Communication in Grading

Published: 2012-12-03 01:37 |

Category: Grading |

I want to preface this post by saying that in my perfect world, we wouldn’t grade at all. But currently, that isn’t my reality. I will continue to do the best I can with the rules and requirements placed on me.


My ever-present clipboard

We have progress reports coming up this week and as I was sitting and staring at my spreadsheet, I began to think about grading again. Let’s get deep.

One thing I love about my teaching is that I’m committed to Standards Based Grading as part of my Flipped Learning implementation. It communicates ideas and progress much more clearly than traditional grading practices do.

Essentially, there are two kinds of students in my class: those with an A and those with an F. Now, without getting too political about grades, I want to say that I really like the way my book plays out. Here’s why.

First, I don’t have to rationalize all of those middle areas. SBG eliminates point-grubbing because you’re marked on your ability to demonstrate your understanding in any way you choose. It is a binary system (for me, at least)…you know it, or you don’t. Therefore, any student who can demonstrate their understanding of a concept automatically is marked with a 100%.

Second, as the teacher, I do not feel like I have the right to assign a letter that describes a student’s learning other than a simple yes or no. I want my students to be able to explain the nuances of their learning, not hear it from me. This happens with reflection and discussion as we go through the problem-solving and application process in class.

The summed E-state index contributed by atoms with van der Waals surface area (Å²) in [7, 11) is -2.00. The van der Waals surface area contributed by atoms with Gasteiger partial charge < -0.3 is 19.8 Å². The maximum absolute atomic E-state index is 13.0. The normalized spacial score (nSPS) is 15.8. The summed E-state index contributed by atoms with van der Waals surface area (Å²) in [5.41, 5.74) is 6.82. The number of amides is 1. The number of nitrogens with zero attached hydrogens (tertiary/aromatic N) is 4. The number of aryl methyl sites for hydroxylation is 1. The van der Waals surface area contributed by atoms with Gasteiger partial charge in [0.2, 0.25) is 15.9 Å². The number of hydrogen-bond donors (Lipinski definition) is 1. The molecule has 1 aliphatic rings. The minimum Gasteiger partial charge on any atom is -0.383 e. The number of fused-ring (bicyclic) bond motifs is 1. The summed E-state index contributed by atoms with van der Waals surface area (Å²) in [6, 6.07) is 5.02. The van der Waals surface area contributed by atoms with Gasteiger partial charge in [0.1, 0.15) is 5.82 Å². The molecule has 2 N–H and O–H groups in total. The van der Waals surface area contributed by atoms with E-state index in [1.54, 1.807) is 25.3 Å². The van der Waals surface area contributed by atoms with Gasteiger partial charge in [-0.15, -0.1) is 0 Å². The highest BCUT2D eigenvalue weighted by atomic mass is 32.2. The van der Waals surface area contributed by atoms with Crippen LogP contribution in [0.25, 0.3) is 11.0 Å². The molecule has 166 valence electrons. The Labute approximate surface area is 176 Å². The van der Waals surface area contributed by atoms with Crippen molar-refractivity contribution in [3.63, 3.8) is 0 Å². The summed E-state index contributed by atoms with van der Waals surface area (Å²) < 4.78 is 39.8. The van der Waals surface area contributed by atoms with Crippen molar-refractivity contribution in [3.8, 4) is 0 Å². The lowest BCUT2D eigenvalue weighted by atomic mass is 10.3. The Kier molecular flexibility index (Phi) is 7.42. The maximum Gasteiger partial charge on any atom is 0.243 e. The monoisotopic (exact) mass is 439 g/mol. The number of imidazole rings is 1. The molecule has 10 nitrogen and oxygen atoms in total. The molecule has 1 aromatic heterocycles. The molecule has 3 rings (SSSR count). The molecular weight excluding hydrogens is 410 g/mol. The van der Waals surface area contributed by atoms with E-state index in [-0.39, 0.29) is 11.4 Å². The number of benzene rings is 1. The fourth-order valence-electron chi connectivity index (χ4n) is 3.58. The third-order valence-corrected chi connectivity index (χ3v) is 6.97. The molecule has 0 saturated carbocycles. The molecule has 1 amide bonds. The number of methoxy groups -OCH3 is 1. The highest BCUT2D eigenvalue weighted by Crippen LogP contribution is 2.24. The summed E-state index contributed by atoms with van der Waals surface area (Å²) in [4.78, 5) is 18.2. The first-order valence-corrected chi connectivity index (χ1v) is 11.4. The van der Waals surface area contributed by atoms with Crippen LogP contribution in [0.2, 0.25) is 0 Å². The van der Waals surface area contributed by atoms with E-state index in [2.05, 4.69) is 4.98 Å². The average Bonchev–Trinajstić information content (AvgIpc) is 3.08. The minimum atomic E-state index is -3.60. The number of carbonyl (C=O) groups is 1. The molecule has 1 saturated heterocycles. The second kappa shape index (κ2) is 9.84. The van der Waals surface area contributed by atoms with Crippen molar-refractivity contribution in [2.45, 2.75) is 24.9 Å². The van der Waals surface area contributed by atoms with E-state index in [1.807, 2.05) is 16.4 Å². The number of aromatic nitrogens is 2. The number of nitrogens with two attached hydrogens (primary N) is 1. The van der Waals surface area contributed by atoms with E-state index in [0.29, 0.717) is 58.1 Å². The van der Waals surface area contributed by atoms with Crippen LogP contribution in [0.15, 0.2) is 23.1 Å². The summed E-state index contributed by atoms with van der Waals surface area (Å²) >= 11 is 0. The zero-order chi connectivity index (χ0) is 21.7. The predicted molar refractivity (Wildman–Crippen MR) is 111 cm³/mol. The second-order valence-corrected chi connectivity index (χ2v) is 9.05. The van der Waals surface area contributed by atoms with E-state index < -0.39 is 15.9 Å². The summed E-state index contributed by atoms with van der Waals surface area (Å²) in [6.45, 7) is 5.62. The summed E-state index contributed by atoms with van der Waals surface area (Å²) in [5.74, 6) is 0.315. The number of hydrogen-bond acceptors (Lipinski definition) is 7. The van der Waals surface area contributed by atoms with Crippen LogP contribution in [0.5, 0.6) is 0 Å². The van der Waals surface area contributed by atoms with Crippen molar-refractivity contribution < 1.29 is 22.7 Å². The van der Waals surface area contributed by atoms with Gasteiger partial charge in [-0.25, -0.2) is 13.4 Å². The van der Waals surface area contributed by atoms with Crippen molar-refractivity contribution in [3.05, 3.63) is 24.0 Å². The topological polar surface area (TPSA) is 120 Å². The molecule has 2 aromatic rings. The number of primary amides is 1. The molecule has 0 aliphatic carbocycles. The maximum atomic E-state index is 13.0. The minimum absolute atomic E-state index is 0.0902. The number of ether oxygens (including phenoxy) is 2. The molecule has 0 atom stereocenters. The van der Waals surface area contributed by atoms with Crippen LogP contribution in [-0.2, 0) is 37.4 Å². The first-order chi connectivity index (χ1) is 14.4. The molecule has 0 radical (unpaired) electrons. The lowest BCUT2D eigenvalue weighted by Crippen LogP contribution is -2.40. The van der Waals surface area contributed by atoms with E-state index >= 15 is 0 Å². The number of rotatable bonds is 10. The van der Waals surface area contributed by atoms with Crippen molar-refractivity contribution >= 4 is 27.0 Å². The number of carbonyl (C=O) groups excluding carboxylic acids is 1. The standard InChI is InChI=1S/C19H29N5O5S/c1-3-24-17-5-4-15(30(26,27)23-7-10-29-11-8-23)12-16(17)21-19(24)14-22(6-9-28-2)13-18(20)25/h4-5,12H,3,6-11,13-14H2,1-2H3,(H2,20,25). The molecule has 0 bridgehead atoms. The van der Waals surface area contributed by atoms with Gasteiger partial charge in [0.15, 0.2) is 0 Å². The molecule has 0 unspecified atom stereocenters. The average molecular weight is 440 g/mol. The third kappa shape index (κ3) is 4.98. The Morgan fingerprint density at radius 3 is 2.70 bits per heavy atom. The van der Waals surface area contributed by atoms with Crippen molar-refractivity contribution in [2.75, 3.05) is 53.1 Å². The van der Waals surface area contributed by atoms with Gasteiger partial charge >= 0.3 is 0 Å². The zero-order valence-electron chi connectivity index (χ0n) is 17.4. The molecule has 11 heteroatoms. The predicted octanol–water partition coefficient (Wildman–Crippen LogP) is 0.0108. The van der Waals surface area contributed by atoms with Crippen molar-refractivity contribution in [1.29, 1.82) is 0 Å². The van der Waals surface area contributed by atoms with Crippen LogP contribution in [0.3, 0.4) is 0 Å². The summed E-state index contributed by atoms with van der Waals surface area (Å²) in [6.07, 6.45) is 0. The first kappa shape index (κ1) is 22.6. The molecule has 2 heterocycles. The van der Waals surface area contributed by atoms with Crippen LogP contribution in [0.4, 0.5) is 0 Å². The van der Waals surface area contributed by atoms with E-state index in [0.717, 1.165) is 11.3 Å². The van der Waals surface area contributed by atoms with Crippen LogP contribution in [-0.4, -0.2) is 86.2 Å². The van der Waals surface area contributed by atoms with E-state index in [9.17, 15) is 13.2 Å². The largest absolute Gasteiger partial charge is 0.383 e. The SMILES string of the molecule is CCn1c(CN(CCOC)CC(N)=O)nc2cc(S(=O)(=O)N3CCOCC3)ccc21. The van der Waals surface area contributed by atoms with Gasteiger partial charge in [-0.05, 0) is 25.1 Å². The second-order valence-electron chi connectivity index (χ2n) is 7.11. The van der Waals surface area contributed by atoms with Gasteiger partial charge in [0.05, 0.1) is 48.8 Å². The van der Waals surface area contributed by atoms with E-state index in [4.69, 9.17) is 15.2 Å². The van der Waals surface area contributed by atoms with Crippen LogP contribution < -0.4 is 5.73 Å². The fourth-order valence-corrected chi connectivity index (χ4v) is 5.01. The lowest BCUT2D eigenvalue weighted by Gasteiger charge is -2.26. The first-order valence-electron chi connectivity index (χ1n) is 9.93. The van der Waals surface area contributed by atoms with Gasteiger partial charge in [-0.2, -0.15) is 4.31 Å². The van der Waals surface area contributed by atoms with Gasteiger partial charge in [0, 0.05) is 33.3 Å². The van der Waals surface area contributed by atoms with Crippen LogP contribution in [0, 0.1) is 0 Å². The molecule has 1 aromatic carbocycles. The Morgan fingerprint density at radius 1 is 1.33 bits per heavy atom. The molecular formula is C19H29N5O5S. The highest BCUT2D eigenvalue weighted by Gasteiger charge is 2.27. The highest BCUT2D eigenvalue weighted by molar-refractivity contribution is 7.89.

Third, it simplifies my life. I’d rather not focus on grades at all. When I’m constantly hunting for points for students (“Why did I get an 18 instead of a 19?”), I cannot focus on supporting their learning. The student is also not focusing on learning. Grading with a binary system helps keep the conversation on skills and demonstration, not completion for points.

Finally, the conversation about grades changes with parents. We don’t discuss which assignments their child can turn in to improve their grade. We can focus on what learning strategies might work best for their son or daughter. School becomes a place where teachers are supporting learning rather than just somewhere to go and work for the day.

How do your grades communicate learning to parents? I’d love to hear more examples in the comments.

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